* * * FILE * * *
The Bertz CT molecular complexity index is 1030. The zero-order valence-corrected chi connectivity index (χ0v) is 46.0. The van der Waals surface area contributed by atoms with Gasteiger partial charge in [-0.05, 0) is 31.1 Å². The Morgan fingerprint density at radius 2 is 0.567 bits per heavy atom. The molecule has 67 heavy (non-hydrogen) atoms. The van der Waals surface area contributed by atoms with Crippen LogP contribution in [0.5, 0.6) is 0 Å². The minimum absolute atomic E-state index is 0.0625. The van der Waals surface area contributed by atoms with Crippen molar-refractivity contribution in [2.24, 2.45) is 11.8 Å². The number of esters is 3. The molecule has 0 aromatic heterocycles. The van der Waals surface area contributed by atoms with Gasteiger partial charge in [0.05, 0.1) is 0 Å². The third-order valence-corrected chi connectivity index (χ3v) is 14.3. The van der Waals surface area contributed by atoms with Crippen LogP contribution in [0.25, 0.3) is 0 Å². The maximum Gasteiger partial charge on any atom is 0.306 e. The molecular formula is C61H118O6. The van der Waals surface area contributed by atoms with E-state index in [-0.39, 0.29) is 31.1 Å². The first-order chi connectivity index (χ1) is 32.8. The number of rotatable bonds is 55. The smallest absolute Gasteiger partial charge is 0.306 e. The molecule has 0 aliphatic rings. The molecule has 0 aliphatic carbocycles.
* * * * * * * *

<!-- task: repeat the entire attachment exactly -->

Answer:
The Bertz CT molecular complexity index is 1030. The zero-order valence-corrected chi connectivity index (χ0v) is 46.0. The van der Waals surface area contributed by atoms with Gasteiger partial charge in [-0.05, 0) is 31.1 Å². The Morgan fingerprint density at radius 2 is 0.567 bits per heavy atom. The molecule has 67 heavy (non-hydrogen) atoms. The van der Waals surface area contributed by atoms with Crippen LogP contribution in [0.5, 0.6) is 0 Å². The minimum absolute atomic E-state index is 0.0625. The van der Waals surface area contributed by atoms with Crippen molar-refractivity contribution in [2.24, 2.45) is 11.8 Å². The number of esters is 3. The molecule has 0 aromatic heterocycles. The van der Waals surface area contributed by atoms with Gasteiger partial charge in [0.05, 0.1) is 0 Å². The third-order valence-corrected chi connectivity index (χ3v) is 14.3. The van der Waals surface area contributed by atoms with Crippen LogP contribution in [0.25, 0.3) is 0 Å². The maximum Gasteiger partial charge on any atom is 0.306 e. The molecular formula is C61H118O6. The van der Waals surface area contributed by atoms with E-state index in [-0.39, 0.29) is 31.1 Å². The first-order chi connectivity index (χ1) is 32.8. The number of rotatable bonds is 55. The smallest absolute Gasteiger partial charge is 0.306 e. The molecule has 0 aliphatic rings. The molecule has 0 aliphatic carbocycles.